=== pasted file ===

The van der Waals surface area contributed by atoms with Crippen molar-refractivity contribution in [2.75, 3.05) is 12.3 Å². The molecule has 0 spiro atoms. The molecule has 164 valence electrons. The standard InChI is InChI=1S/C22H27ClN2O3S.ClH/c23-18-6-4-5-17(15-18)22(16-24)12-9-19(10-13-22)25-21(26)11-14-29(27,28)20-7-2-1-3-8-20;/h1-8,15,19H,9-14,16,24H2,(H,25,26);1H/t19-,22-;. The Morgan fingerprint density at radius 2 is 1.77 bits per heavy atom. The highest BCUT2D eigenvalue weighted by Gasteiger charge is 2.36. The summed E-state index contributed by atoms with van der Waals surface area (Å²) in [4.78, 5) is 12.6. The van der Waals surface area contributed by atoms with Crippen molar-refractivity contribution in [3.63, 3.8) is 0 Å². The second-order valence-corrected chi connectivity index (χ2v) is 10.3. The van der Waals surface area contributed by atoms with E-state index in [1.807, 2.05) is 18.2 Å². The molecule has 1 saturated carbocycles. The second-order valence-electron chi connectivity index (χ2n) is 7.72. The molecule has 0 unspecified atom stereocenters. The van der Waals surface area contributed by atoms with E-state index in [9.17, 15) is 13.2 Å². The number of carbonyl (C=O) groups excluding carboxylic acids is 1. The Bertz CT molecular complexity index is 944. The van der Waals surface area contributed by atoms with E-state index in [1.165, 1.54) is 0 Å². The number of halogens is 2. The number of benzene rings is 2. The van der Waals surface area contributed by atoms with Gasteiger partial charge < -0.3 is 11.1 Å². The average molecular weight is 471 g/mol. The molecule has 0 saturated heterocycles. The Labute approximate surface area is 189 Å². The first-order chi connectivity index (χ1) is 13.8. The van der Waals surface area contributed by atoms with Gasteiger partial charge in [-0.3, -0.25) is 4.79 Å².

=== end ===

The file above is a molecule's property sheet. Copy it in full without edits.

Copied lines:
The van der Waals surface area contributed by atoms with Crippen molar-refractivity contribution in [2.75, 3.05) is 12.3 Å². The molecule has 0 spiro atoms. The molecule has 164 valence electrons. The standard InChI is InChI=1S/C22H27ClN2O3S.ClH/c23-18-6-4-5-17(15-18)22(16-24)12-9-19(10-13-22)25-21(26)11-14-29(27,28)20-7-2-1-3-8-20;/h1-8,15,19H,9-14,16,24H2,(H,25,26);1H/t19-,22-;. The Morgan fingerprint density at radius 2 is 1.77 bits per heavy atom. The highest BCUT2D eigenvalue weighted by Gasteiger charge is 2.36. The summed E-state index contributed by atoms with van der Waals surface area (Å²) in [4.78, 5) is 12.6. The van der Waals surface area contributed by atoms with Crippen molar-refractivity contribution in [3.63, 3.8) is 0 Å². The second-order valence-corrected chi connectivity index (χ2v) is 10.3. The van der Waals surface area contributed by atoms with E-state index in [1.807, 2.05) is 18.2 Å². The molecule has 1 saturated carbocycles. The second-order valence-electron chi connectivity index (χ2n) is 7.72. The molecule has 0 unspecified atom stereocenters. The van der Waals surface area contributed by atoms with E-state index in [9.17, 15) is 13.2 Å². The number of carbonyl (C=O) groups excluding carboxylic acids is 1. The Bertz CT molecular complexity index is 944. The van der Waals surface area contributed by atoms with E-state index in [1.165, 1.54) is 0 Å². The number of halogens is 2. The number of benzene rings is 2. The van der Waals surface area contributed by atoms with Gasteiger partial charge < -0.3 is 11.1 Å². The average molecular weight is 471 g/mol. The molecule has 0 saturated heterocycles. The Labute approximate surface area is 189 Å². The first-order chi connectivity index (χ1) is 13.8. The van der Waals surface area contributed by atoms with Gasteiger partial charge in [-0.3, -0.25) is 4.79 Å².